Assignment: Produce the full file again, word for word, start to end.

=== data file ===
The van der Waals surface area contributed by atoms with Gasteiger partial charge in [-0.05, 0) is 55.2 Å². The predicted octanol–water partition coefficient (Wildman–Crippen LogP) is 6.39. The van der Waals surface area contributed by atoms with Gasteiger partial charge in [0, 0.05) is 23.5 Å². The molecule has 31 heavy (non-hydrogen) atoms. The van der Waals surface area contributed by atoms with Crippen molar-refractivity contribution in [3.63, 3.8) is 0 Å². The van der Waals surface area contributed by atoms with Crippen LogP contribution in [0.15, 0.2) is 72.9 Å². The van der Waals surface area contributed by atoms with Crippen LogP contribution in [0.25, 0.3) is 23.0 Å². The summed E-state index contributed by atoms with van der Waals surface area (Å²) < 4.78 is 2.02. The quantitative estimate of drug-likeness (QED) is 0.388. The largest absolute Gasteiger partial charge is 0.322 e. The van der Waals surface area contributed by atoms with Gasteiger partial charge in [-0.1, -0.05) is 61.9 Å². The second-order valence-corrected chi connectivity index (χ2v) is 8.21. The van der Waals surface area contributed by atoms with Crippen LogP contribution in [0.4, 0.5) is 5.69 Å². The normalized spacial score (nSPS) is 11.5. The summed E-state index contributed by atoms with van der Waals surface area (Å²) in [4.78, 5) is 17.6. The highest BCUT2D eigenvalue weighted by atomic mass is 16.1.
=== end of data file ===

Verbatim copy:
The van der Waals surface area contributed by atoms with Gasteiger partial charge in [-0.05, 0) is 55.2 Å². The predicted octanol–water partition coefficient (Wildman–Crippen LogP) is 6.39. The van der Waals surface area contributed by atoms with Gasteiger partial charge in [0, 0.05) is 23.5 Å². The molecule has 31 heavy (non-hydrogen) atoms. The van der Waals surface area contributed by atoms with Crippen molar-refractivity contribution in [3.63, 3.8) is 0 Å². The van der Waals surface area contributed by atoms with Crippen LogP contribution in [0.15, 0.2) is 72.9 Å². The van der Waals surface area contributed by atoms with Crippen LogP contribution in [0.25, 0.3) is 23.0 Å². The summed E-state index contributed by atoms with van der Waals surface area (Å²) < 4.78 is 2.02. The quantitative estimate of drug-likeness (QED) is 0.388. The largest absolute Gasteiger partial charge is 0.322 e. The van der Waals surface area contributed by atoms with Gasteiger partial charge in [-0.1, -0.05) is 61.9 Å². The second-order valence-corrected chi connectivity index (χ2v) is 8.21. The van der Waals surface area contributed by atoms with Crippen LogP contribution in [0.4, 0.5) is 5.69 Å². The normalized spacial score (nSPS) is 11.5. The summed E-state index contributed by atoms with van der Waals surface area (Å²) in [4.78, 5) is 17.6. The highest BCUT2D eigenvalue weighted by atomic mass is 16.1.